Have you embraced customer reviews?

Posted on Sep 3rd 2009

It's a well known fact that consumers are less trusting of controlled content usually found on TV, magazines and direct mail. There have been far too many instances where I personally, as a consumer, have trusted an advertisement only to be disappointed when consuming the product. Travellers in particular have traditionally been sold a hotel room with a view, a short distance to the beach or a picture of a room that looks spacious only to arrive and be disappointed.  Research indicates that individuals are more likely to believe other guests rather than structured sales and marketing material.


As a result, there's been a boom in travel related reviews from the well known TripAdvisor to independent accommodation portals offering customer reviews on their own website. However, in the past there has been much criticism over how these reviews are acquired. TripAdvisor, for example, allows anyone to post a review anonymously and adversely with the potential to be false. Other popular travel sites such as Expedia require a guest to have stayed at the resort by booking through their own website. In some cases, and in particular with eTourism Holidays, if the accommodation was booked through their website, the travellers name will be attached to the review. eTourism Holidays is said to be taking another step to void criticism by including other guest information within the review, of course with the guests approval. They also believe that the next step for user generated reviews will be to provide a way for guests to easily identify friends and relatives that have posted reviews previously.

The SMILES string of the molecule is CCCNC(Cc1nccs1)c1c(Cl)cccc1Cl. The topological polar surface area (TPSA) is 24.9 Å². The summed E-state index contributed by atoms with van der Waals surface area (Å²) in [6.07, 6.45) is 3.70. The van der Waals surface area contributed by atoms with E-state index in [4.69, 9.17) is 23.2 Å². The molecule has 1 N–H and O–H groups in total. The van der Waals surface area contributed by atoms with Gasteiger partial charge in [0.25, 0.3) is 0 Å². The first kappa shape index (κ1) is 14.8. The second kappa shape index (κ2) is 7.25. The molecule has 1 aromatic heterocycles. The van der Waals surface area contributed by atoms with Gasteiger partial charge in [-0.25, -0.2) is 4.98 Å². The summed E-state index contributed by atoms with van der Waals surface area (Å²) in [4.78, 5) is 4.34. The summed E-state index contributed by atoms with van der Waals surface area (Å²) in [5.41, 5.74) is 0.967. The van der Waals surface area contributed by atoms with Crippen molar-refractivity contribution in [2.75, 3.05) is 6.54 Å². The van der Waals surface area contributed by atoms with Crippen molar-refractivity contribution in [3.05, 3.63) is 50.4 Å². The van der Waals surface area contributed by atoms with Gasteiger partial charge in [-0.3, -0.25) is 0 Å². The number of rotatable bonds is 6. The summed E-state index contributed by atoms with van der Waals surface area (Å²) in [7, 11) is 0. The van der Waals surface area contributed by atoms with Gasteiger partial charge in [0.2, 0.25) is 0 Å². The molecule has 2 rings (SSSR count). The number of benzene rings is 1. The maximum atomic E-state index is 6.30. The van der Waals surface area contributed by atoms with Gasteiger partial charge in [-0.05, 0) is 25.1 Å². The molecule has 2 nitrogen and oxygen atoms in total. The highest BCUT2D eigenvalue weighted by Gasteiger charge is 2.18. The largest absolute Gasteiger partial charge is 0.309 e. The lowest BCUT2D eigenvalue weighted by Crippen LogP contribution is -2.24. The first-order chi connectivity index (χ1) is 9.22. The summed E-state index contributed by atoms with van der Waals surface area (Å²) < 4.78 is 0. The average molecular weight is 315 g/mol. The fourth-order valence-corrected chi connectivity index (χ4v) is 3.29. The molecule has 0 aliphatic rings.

In discussions we've had with our clients, most understand the importance of guest reviews but admit they are lost to know how to reply and usually don't have the time. A report by Market Metrix conducted on a sample of Hotels on TripAdvisor states that 90% of hotel managers think reviews are very important and almost 81% visit review sites at least once a week. The report also finds that 85% of hotels and resorts do not have any guidelines in place for monitoring or responding to these reviews.

What are you doing to monitor your reviews? Do you use software or are you manually checking them? How often are you checking? And do you have any tips for responding to negative reviews when or if they come about?

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